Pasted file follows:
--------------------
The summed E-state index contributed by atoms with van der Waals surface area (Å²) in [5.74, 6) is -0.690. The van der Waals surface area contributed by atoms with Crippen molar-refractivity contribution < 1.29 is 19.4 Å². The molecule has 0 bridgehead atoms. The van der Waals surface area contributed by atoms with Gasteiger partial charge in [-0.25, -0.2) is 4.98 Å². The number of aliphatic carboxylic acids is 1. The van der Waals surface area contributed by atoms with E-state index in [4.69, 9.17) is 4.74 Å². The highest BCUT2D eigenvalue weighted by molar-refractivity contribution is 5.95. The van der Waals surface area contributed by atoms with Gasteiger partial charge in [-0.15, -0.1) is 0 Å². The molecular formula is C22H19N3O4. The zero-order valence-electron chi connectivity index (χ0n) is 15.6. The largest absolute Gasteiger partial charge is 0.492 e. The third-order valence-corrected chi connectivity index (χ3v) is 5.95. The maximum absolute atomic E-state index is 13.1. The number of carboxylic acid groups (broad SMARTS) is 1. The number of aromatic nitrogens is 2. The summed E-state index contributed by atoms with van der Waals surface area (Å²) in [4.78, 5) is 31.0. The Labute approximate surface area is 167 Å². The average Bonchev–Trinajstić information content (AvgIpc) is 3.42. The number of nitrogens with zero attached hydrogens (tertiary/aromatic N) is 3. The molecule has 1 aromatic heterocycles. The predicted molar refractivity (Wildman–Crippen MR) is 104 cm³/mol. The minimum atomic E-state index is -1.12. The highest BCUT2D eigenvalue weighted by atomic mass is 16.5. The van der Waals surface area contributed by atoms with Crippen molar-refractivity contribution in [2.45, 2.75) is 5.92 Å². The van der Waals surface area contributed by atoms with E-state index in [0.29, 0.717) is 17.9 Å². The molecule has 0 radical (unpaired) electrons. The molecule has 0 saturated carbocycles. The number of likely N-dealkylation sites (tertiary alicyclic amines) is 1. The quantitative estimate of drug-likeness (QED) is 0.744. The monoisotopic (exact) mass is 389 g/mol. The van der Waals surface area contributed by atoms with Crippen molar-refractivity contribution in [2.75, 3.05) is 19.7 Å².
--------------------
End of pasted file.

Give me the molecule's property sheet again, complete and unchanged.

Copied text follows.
The summed E-state index contributed by atoms with van der Waals surface area (Å²) in [5.74, 6) is -0.690. The van der Waals surface area contributed by atoms with Crippen molar-refractivity contribution < 1.29 is 19.4 Å². The molecule has 0 bridgehead atoms. The van der Waals surface area contributed by atoms with Gasteiger partial charge in [-0.25, -0.2) is 4.98 Å². The number of aliphatic carboxylic acids is 1. The van der Waals surface area contributed by atoms with E-state index in [4.69, 9.17) is 4.74 Å². The highest BCUT2D eigenvalue weighted by molar-refractivity contribution is 5.95. The van der Waals surface area contributed by atoms with Gasteiger partial charge in [-0.15, -0.1) is 0 Å². The molecular formula is C22H19N3O4. The zero-order valence-electron chi connectivity index (χ0n) is 15.6. The largest absolute Gasteiger partial charge is 0.492 e. The third-order valence-corrected chi connectivity index (χ3v) is 5.95. The maximum absolute atomic E-state index is 13.1. The number of carboxylic acid groups (broad SMARTS) is 1. The number of aromatic nitrogens is 2. The summed E-state index contributed by atoms with van der Waals surface area (Å²) in [4.78, 5) is 31.0. The Labute approximate surface area is 167 Å². The average Bonchev–Trinajstić information content (AvgIpc) is 3.42. The number of nitrogens with zero attached hydrogens (tertiary/aromatic N) is 3. The molecule has 1 aromatic heterocycles. The predicted molar refractivity (Wildman–Crippen MR) is 104 cm³/mol. The minimum atomic E-state index is -1.12. The highest BCUT2D eigenvalue weighted by atomic mass is 16.5. The van der Waals surface area contributed by atoms with Crippen molar-refractivity contribution in [2.45, 2.75) is 5.92 Å². The van der Waals surface area contributed by atoms with E-state index in [0.29, 0.717) is 17.9 Å². The molecule has 0 radical (unpaired) electrons. The molecule has 0 saturated carbocycles. The number of likely N-dealkylation sites (tertiary alicyclic amines) is 1. The quantitative estimate of drug-likeness (QED) is 0.744. The monoisotopic (exact) mass is 389 g/mol. The van der Waals surface area contributed by atoms with Crippen molar-refractivity contribution in [2.75, 3.05) is 19.7 Å².